Inoltre gli Stati Uniti sono dilaniati da una furibonda guerra civile con la quale i liberal democratici cercano in ogni modo e maniera di distruggere la persona fisica del presidente Trump, reo di non condividere i loro alti ideali.

Questa lotta intestina danneggia in ultima analisi proprio gli Stati Uniti, con grande gioia di Mr Xi e di Mr Putin.


The Diplomat. 2019-06-17. US Warns India Over S-400 Air Defense System Deal With Russia

A senior U.S. diplomat in a recent congressional testimony expressed deep concerns over India’s decision to procure five squadrons of Russian-made Almaz-Antei S-400 Triumf air defense systems (NATO reporting name: SA-21 Growler) for service in the Indian Air Force (IAF).

U.S. Principal Deputy Assistant Secretary for South and Central Asia Alice Wells said in an official testimony before the U.S. House of Representatives House Foreign Affairs subcommittee on June 13 that the purchase of the S-400 defense systems could limit burgeoning India-U.S. military relations.

The induction of the new long-range air defense systems “effectively could limit India’s ability to increase our own interoperability,” according to Wells, adding that the United States has “serious concerns” about the long-term strategic implications of the purchase for U.S.-India ties.

 “At a certain point, a strategic choice has to be made about partnerships and a strategic choice about what weapons systems and platforms a country is going to adopt,” Wells said.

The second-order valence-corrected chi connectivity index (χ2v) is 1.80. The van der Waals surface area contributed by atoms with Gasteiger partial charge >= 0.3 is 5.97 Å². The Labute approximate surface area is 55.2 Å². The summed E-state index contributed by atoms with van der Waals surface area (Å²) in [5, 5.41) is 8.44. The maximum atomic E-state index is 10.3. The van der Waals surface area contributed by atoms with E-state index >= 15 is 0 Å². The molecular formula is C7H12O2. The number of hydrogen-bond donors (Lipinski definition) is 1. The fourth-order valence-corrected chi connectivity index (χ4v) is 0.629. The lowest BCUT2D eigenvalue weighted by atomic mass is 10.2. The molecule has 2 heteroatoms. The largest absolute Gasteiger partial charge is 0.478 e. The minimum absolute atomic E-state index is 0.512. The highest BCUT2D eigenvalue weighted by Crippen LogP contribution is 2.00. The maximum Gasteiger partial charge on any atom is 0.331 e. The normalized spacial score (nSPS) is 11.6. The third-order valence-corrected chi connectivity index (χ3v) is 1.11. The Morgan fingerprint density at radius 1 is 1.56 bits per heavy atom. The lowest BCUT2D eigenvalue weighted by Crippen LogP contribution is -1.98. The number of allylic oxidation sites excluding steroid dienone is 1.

India and Russia signed a $5 billion contract for the procurement of five S-400 squadrons during last year’s annual bilateral summit held in New Delhi in early October. Indian Prime Minister Narendra Modi and Russian President Vladimir Putin presided over the signing ceremony. The first S-400 squadron is expected to be stood up by the fall of 2020.

The Modi government has persisted in its decision to purchase the Russian-made S-400s despite strong opposition from the United States and the possible imposition of economic sanctions on India under U.S. legislation known as the Countering America’s Adversaries Through Sanctions Act (CAATSA). The legislation seeks to economically and financially punish countries engaging in “significant transactions”–defined as any deals above $15 million–with the Russian state-owned defense industry.

While the Trump administration has been given authority under the 2019 U.S. National Defense Authorization Act (NDAA) to waive sanctions in special cases it is far from clear whether India would be able to obtain exempt status. For one thing, sanction waivers have originally been reserved for cases of Soviet-era hardware costing less that $15 million and not for modern and more expensive platforms like the S-400.

“There is no blanket waiver, or a country waiver, when it comes to S-400, Wells cautioned. “We have serious concerns about a possible S-400 purchase, and we are continuing our conversations on how the United States or other defense providers could assist India.”

Notably, in September 2008, the United States imposed sanctions on the People’s Liberation Army’s (PLA) Equipment Development Department (EDD) for China’s induction of S-400 systems and Sukhoi Su-35S (NATO reporting name: Flanker-E) fourth generation, twin-engine, multirole fighter aircraft.

“Under the Trump administration, we’ve been very clear that we’re ready to help meet India’s defense needs and we are seeking a very different kind of defense partnership building on the ‘Major Defense Partner’ designation that India has received from Congress,” Wells noted.

The U.S. has reportedly offered India the MIM-104F Patriot (PAC-3) surface-to-air missile defense system and the Terminal high Altitude Area Defense (THAAD) system in lieu of the S-400.

Wells testimony comes ahead of U.S. Secretary of State Mike Pompeo’s visit to India later this month.